Us versus Them: An Idealistic Misrepresentation of ISIS

by Megan Stagman of the Organization for World Peace (OWP)

In reporting conflict, there is always a temptation to radically simplify for the sake of ease and accessibility. This year has been all about the ‘bad guys’ ISIS versus the rest of the world, either the innocent victims of cruel attacks or the united heroes who seek to collectively protect and defend the vulnerable. However, the issues with this analogy become immediately apparent even upon a superficial glance at the reality of current events.

Primarily, the internal disagreement between the various states who claim to share the same goal of defeating ISIS, illustrates very clearly that they are not as united as we might assume or hope. The most recent example of this has been the demands from Iraq for Turkey to withdraw troops from an area near the country’s second biggest city, Mosul. Prime Minister Haider al-Abadi’s office stated on Saturday that the presence of these forces without formal consent from Baghdad constitutes a “serious breach of Iraqi sovereignty” and calls on Turkey to “respect good neighbourly relations and to withdraw immediately”. The city of Mosul was captured by ISIS in June 2014, providing Turkish justification for the deployment of up to 150 soldiers to the region for the purpose of training Iraqi Kurdish forces. An Al Jazeera reporter, Imran Khan, has suggested that these Turkish troops crossed the border under the invitation of the governor of Mosul, Atheel Nujaifi, who sought their help. However, as Baghdad avidly points out, such intervention was not officially sanctioned and therefore is “an incursion”.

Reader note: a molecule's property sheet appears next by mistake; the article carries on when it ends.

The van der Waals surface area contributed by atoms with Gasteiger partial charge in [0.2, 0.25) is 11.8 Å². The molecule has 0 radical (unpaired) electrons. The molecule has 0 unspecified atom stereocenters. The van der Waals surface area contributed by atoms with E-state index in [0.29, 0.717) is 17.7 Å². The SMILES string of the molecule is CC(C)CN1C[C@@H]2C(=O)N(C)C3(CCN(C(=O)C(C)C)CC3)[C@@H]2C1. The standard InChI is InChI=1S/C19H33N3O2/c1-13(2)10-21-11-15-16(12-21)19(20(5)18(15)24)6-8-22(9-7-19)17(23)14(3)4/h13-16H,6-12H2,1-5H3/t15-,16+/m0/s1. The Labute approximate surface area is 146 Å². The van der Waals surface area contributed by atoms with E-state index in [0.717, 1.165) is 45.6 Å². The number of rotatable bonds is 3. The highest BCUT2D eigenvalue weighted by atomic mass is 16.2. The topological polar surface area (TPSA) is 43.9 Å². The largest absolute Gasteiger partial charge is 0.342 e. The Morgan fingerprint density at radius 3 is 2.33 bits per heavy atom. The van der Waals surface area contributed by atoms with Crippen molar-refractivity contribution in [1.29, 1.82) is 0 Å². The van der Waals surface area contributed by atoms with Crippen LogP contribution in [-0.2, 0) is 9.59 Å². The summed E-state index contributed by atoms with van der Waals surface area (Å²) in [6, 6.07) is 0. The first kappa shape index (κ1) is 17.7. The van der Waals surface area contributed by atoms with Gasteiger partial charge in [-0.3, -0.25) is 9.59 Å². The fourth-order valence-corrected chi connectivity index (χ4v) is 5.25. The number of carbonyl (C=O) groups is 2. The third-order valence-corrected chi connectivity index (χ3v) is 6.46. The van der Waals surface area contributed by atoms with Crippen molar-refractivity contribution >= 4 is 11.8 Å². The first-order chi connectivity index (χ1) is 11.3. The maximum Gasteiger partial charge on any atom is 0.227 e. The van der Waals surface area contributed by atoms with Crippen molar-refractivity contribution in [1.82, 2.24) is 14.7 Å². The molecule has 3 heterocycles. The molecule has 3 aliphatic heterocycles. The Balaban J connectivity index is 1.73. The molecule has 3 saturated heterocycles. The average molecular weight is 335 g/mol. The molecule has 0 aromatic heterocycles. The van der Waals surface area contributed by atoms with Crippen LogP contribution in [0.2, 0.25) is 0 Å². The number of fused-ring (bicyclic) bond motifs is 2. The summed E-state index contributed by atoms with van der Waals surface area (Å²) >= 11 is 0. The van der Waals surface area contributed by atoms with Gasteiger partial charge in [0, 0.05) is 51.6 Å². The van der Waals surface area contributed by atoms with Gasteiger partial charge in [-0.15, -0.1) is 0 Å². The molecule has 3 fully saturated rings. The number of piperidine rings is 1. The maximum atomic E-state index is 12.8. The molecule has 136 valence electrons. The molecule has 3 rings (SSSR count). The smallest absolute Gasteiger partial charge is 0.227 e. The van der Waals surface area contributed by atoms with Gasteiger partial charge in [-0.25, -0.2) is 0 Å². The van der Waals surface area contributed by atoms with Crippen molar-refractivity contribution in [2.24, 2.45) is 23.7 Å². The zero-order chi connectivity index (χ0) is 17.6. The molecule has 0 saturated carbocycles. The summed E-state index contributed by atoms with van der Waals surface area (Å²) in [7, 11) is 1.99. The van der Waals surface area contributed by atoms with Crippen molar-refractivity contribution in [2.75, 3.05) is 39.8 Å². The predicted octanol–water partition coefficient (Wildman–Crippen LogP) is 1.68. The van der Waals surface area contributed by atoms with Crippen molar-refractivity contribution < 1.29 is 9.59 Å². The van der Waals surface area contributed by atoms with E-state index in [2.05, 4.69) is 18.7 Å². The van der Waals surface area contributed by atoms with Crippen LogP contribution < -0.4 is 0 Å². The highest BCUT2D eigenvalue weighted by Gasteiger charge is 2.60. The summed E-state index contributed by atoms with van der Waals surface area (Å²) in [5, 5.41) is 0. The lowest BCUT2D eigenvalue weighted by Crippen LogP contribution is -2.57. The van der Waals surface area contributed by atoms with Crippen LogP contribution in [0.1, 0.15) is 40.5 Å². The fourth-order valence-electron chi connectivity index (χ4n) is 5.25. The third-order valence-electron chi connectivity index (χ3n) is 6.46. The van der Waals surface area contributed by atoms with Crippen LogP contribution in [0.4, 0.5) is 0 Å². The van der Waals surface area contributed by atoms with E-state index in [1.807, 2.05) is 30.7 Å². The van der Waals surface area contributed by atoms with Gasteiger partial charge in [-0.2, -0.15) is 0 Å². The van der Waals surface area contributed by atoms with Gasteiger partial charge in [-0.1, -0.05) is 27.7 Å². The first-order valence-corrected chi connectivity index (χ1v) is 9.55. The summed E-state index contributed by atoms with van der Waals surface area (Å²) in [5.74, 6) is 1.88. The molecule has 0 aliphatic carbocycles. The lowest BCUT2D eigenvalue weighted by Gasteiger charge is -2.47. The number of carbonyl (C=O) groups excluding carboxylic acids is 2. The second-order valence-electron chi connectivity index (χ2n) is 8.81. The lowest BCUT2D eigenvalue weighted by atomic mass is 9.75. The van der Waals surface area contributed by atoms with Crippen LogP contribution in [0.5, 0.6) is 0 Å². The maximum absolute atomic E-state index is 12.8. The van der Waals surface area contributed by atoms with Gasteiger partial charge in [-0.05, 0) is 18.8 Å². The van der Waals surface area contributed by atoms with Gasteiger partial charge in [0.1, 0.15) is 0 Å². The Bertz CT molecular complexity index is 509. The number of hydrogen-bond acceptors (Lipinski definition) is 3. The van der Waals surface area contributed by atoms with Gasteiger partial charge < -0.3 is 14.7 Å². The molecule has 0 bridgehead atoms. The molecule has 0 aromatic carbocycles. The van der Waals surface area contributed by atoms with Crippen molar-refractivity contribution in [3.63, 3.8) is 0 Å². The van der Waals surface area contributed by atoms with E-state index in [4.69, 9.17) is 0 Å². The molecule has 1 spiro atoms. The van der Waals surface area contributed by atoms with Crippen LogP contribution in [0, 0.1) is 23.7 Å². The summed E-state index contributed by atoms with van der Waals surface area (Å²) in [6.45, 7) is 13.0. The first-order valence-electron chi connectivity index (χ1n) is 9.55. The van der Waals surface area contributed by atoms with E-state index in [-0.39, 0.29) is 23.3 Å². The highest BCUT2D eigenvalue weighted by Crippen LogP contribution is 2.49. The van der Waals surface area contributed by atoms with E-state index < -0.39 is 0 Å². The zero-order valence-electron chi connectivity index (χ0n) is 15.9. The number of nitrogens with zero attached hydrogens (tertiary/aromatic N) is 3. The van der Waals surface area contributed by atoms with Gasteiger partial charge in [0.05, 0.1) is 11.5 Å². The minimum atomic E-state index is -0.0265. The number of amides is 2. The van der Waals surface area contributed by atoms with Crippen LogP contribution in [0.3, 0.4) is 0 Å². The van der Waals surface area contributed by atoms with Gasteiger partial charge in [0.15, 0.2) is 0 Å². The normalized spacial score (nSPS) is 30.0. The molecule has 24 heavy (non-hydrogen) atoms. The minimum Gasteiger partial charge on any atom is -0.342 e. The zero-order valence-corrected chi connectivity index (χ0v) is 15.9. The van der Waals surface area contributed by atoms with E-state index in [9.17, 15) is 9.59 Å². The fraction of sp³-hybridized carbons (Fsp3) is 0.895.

In general, Ankara’s motives in the war against ISIS have recently been questioned by Iraq, along with Russia and Iran, who suggest that illegal oil trade between the Turkish and ISIS is ongoing. This comes amongst further animosity between Turkey and Russia that resulted from the shooting down of a Russian jet on November 24, which was returning from an anti-ISIS mission when it allegedly strayed over the Turkish border. President Putin has described this action as “a stab in the back by accomplices of the terrorists”, with the surviving Russian pilot claiming that the plane never entered Turkey, nor had any visual or radio warning prior to its destruction.

Therefore, to suggest an ‘us against them’ perspective in examining the ISIS-related conflict of recent months does not just over-simplify, but in fact completely misrepresents the truth. Even in the case of Turkish intervention, there is internal disagreement about what is prudent within the country itself between regional governors and state officials; there is an evident lack of unity between Turkey and Iraq; and there are especially poor relations between Turkey and Russia. The concept of sovereignty and policing of borders seems to crop up repeatedly, hindering the collective efforts to work towards a common goal, and rather pitting states against each other instead. With such discord between people purportedly on the ‘same side’, not only will they struggle to achieve their aims and successfully attain peace in the region, but it could indeed achieve the opposite, and only catalyze further violence between states previously on relatively good terms. Coordination and negotiated strategy is the only way in which conflict can possibly be prevented.

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